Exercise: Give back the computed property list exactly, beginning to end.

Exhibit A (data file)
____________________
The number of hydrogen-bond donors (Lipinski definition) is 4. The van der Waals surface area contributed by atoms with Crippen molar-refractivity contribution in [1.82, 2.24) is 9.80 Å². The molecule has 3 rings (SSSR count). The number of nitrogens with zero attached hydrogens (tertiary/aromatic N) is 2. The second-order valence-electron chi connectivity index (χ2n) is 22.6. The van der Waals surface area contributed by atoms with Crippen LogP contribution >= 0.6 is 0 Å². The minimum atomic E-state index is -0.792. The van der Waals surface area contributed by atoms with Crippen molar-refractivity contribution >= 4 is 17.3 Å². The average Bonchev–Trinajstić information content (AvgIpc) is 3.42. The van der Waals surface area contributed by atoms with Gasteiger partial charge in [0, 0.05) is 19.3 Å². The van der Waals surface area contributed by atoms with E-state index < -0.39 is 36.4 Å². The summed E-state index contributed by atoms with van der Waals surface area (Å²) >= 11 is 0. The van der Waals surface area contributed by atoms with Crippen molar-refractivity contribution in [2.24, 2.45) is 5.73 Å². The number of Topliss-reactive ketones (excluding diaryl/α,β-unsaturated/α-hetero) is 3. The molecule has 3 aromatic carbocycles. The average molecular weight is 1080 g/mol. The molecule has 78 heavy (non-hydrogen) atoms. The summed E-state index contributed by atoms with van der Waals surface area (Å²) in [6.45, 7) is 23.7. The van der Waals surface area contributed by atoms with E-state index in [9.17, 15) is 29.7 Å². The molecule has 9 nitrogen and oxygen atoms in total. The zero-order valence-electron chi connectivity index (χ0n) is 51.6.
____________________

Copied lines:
The number of hydrogen-bond donors (Lipinski definition) is 4. The van der Waals surface area contributed by atoms with Crippen molar-refractivity contribution in [1.82, 2.24) is 9.80 Å². The molecule has 3 rings (SSSR count). The number of nitrogens with zero attached hydrogens (tertiary/aromatic N) is 2. The second-order valence-electron chi connectivity index (χ2n) is 22.6. The van der Waals surface area contributed by atoms with Crippen LogP contribution >= 0.6 is 0 Å². The minimum atomic E-state index is -0.792. The van der Waals surface area contributed by atoms with Crippen molar-refractivity contribution >= 4 is 17.3 Å². The average Bonchev–Trinajstić information content (AvgIpc) is 3.42. The van der Waals surface area contributed by atoms with Gasteiger partial charge in [0, 0.05) is 19.3 Å². The van der Waals surface area contributed by atoms with E-state index < -0.39 is 36.4 Å². The summed E-state index contributed by atoms with van der Waals surface area (Å²) >= 11 is 0. The van der Waals surface area contributed by atoms with Crippen molar-refractivity contribution in [2.24, 2.45) is 5.73 Å². The number of Topliss-reactive ketones (excluding diaryl/α,β-unsaturated/α-hetero) is 3. The molecule has 3 aromatic carbocycles. The average molecular weight is 1080 g/mol. The molecule has 78 heavy (non-hydrogen) atoms. The summed E-state index contributed by atoms with van der Waals surface area (Å²) in [6.45, 7) is 23.7. The van der Waals surface area contributed by atoms with E-state index in [9.17, 15) is 29.7 Å². The molecule has 9 nitrogen and oxygen atoms in total. The zero-order valence-electron chi connectivity index (χ0n) is 51.6.